The UK remains in the ‘containment’ phase of the coronavirus outbreak. For the majority of us who’ve not traveled to affected areas overseas, the NHS advice focuses on hand washing, sneezing into tissues, and avoiding touching our faces with unwashed hands.
These behavioral changes are crucial to slowing the virus’s spread. But while seemingly simple, these will be difficult to achieve at the scale required.
The NHS is planning a major public awareness campaign to supplement the considerable media coverage. While education and increased awareness are necessary, even the most effective campaign is likely to fall short of making the desired impact.
Changing behavior is much easier said than done.
There are two reasons.
First, understanding and influencing human behavior is difficult. Even people who know the NHS’s advice and fully intend to protect themselves from coronavirus may nonetheless not take the necessary action.
Second, the actions we’re asked to take may appear simple but are actually rather complex.
Understanding human behavior
Let’s use the example of hand washing. The NHS’s advice is to “wash your hands with soap and water often” and to “use hand sanitizer gel if soap and water are not available”.
We’re not starting from scratch with hand washing, of course. There are already lots of pretty good reasons to wash hands regularly. And they’re not exactly a secret. Yet large minorities of us do not wash our hands properly – even after going to the loo.
This is even true of highly trained and conscientious doctors and nurses, for whom hand hygiene is an important way to prevent the spread of all sorts of infections. The World Health Organisation found that healthcare workers cleaned their hands only a third of the number of times they should while working.
Why is this? It’s not due to a lack of awareness – or not for most of us. Neither is it an intentional wish to spread faeces and viruses among our families and colleagues. No, instead its due to a range of nonconscious factors that drive most of our daily actions. These are the sorts of things we do when we’re not ‘paying attention’, when easily distracted, or stuck in our habits.
Coronavirus will grab attention and increase hand hygiene, but that extra attention is almost certain to be insufficient.
The complexity of apparently simple actions
Second, the actions we’re asked to take may appear simple but involve a lot more than at first glance i.e. what we’re asking people to do is complicated.
The full hand washing advice from the NHS is an eleven-step process that should take around 20 seconds. For example, step eight is to rub the tips of your fingers on the palm of your other hand, and to then do the same with other hand.
I’m not challenging the veracity of the advice. From what scientists know, thorough hand washing, rather than just a quick swipe under the tap, is required.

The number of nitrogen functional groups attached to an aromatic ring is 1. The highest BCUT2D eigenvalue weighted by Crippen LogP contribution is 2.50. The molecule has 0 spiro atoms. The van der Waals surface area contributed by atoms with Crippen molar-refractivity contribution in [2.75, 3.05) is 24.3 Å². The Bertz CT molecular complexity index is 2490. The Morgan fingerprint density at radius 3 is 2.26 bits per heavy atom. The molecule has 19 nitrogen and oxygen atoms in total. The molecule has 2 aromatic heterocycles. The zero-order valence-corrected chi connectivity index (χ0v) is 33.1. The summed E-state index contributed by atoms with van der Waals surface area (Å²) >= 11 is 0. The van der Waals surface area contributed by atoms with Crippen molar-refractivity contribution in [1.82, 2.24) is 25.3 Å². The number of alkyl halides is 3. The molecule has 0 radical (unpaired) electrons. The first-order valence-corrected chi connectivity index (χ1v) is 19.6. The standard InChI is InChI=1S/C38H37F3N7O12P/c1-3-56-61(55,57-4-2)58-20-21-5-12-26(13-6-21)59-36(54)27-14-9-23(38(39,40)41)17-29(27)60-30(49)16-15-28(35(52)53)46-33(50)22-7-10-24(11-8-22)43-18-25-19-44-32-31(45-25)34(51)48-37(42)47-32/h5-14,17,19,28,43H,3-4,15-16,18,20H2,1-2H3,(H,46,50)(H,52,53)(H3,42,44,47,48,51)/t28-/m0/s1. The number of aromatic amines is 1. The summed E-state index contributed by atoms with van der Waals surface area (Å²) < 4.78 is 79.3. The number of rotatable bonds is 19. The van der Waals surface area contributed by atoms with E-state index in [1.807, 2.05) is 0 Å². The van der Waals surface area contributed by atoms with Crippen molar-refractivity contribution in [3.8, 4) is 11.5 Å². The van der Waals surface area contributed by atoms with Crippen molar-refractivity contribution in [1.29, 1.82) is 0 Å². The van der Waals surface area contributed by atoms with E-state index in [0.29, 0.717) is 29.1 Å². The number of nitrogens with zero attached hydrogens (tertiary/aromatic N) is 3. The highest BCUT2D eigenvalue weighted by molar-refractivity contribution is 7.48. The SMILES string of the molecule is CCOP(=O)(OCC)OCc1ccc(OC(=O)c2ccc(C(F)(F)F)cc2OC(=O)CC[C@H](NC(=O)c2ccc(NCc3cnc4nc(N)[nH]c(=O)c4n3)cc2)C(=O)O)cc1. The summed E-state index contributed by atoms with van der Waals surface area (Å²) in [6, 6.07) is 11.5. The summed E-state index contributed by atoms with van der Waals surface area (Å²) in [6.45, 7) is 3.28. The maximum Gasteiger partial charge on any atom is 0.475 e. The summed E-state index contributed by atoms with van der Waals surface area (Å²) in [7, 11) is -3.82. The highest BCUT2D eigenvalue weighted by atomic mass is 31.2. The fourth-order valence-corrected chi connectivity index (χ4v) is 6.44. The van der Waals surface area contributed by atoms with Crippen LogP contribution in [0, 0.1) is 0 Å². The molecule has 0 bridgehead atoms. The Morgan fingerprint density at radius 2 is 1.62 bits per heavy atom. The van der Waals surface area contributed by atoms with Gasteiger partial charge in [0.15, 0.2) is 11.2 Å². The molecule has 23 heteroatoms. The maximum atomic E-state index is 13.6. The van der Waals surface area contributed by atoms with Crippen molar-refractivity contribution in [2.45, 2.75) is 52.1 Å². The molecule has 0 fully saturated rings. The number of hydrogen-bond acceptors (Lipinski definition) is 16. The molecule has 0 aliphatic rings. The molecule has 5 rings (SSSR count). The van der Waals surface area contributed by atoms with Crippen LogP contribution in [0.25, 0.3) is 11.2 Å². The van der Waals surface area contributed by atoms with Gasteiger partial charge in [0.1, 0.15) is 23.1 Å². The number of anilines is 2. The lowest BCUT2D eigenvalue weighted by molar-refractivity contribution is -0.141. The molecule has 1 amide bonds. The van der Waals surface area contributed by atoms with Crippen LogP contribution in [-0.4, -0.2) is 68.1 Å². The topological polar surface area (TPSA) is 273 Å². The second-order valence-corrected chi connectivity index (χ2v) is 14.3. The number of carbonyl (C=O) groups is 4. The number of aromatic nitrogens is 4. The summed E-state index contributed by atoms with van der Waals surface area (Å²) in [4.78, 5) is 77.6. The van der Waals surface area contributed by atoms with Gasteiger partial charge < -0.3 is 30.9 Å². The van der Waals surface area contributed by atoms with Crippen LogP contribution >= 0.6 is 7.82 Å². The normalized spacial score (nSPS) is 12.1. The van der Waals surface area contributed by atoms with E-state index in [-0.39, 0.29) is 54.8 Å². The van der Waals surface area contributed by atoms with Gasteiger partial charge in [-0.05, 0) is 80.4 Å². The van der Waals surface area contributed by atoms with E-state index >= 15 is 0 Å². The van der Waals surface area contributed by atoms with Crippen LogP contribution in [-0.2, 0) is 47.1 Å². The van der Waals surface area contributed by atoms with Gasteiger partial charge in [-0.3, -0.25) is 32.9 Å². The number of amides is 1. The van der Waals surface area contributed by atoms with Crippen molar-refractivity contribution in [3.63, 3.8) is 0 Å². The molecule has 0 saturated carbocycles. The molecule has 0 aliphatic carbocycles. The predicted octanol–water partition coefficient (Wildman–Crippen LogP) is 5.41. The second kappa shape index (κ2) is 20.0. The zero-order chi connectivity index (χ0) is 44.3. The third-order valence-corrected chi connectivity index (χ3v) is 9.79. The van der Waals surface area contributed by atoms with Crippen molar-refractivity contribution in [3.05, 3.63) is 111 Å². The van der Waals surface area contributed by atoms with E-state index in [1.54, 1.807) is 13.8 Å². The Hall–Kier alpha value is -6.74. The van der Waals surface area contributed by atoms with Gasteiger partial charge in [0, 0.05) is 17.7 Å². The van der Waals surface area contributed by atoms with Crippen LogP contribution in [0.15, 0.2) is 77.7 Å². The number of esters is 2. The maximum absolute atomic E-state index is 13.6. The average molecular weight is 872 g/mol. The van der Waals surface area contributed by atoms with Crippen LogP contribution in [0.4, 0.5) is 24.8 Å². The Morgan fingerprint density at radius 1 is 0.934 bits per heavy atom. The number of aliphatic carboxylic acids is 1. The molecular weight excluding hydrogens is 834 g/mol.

But it is true that an eleven-step process is a lot more complicated than we might expect from a seemingly simple “wash your hands” message. Try it (please!) – the 20 seconds seems an inordinate amount of time.
Achieving behavioral change
So, if awareness raising isn’t enough to change people’s behavior, and what we’re asking of people is a lot more complex than it first appears, what’s to do?
There’s no single answer. But the latest insights from behavioral science can help identify successful strategies to both boost the efficacy of awareness campaigns and identify other effective behavior change techniques.
It’s reassuring that expert behavioral scientists are among the scientific advisors to the Government’s emergency Cobra committee, alongside epidemiologists and virologists. To continue the focus on hand washing, here are some top tips from behavioral science you could try at home or at your workplace:
- Make hand washing desirable: treat yourself or your employees to fancy soaps, perhaps a selection of nice brands. This makes hand washing intrinsically more desirable and grabs attention to the special effort to control coronavirus
- Model good practice: we take our cues of the normal behavior from what we see others do, especially people we perceive as similar to ourselves. Make regular hand washing as visible as possible – and ensure soaps and sanitizer gels are highly visible.
- Make hand hygiene easy: even minor hassle can be enough to make us put off an intended action. For example, Lloyds Bank has made hand hygiene easy by giving hand sanitizer gel to all its staff
- Create helpful rules of thumb: the NHS’s advice is to wash your hands for the amount of time it takes to sing “Happy Birthday” twice. That’s an easier way to track 20 seconds than counting.
- Celebrate spontaneous innovations: perhaps a colleague has a better way to track the 20 seconds. Or other ‘hacks’ to promote hand washing. If so, share and celebrate those. In emergency circumstances people like to actively ‘do something’, so let’s encourage that in a positive direction